Impact of staff engagement on nurse satisfaction/retention and patient outcomes of patient satisfaction and NDNQI® indicators

WCU Author/Contributor (non-WCU co-authors, if there are any, appear on document)
Dawn Marie Neuhauser (Creator)
Institution
Western Carolina University (WCU )
Web Site: http://www.wcu.edu/404.asp
Advisor
Sharon Jacques

Abstract: This study will seek to determine the influence that programs possessing Magnet® characteristics have on nurse work engagement and subsequently job satisfaction, retention, and patient outcomes. Studies to date support the impact of workplace empowerment structures on fostering employee engagement and reducing burnout. These studies have linked increased engagement or decreased burnout to outcomes such as job retention and patient safety. Results of these studies provide valuable insight into concepts that influence nurses’ perceptions of their work environment, which can be utilized by organizational leadership to enhance recruitment and retention strategies as well as quality initiatives impacting patient safety and outcomes. The focus of this thesis will be on whether increased engagement through staff involvement and development impacts practice and thus improves patient outcomes. Data analysis will be done comparing nurse satisfaction, nurse retention, patient satisfaction, and patient outcomes as measured by the National Database of Nursing Quality Indicators (NDNQI®) prior to the implementation of Magnet® initiatives and at the time of submission of application for Magnet® designation. This aspect of nursing practice and professionalism is important because it demonstrates the influence of nursing development through engagement and intellectual capital on job satisfaction and retention as well as evidenced-based practices and patient outcomes. Kanter’s (1977/1993) theory on structural empowerment is the framework for this study. Kanter purported that structural factors within the workplace have a greater influence on employee work attitudes and behaviors than their own personal predispositions. Further literature review revealed studies on the impact of developing human capital on nurse turnover as well as suggesting a relationship between the concepts of Magnet® Nursing Services and patient and organizational outcomes. The impetus for achieving Magnet® goals requires the engagement of nursing staff in the processes that impact their professional and clinical practice. In turn, nursing satisfaction, retention, and the patient outcomes of satisfaction and NDNQI® indicators are affected. Engaging staff in the processes that impact their own professional practice remains a challenge for nursing management. This study will add to existing evidence on how staff engagement and development of intellectual capital influences job satisfaction and patient outcomes, thus giving management additional resources to influence staff involvement.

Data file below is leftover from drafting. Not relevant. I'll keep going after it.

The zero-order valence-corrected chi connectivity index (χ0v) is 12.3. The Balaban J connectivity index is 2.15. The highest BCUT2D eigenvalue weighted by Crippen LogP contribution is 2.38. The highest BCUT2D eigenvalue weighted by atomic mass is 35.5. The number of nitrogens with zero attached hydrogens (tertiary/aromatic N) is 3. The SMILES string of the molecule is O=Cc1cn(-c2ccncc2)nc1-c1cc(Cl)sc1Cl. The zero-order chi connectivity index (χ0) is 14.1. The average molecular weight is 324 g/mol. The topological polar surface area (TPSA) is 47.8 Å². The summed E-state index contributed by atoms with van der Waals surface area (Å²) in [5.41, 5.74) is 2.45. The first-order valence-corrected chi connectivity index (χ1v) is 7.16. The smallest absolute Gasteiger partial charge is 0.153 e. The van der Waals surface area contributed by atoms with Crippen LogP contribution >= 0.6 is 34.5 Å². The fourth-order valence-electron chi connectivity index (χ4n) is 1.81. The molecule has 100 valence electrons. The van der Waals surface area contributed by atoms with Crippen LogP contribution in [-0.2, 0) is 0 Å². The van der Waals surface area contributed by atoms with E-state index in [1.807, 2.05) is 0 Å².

Additional Information

Publication
Thesis
Language: English
Date: 2011
Keywords
empowerment, engagement, Magnet, nurse satisfaction, patient outcomes
Subjects
Nurses -- Job satisfaction
Nurses -- Supply and demand
Employee empowerment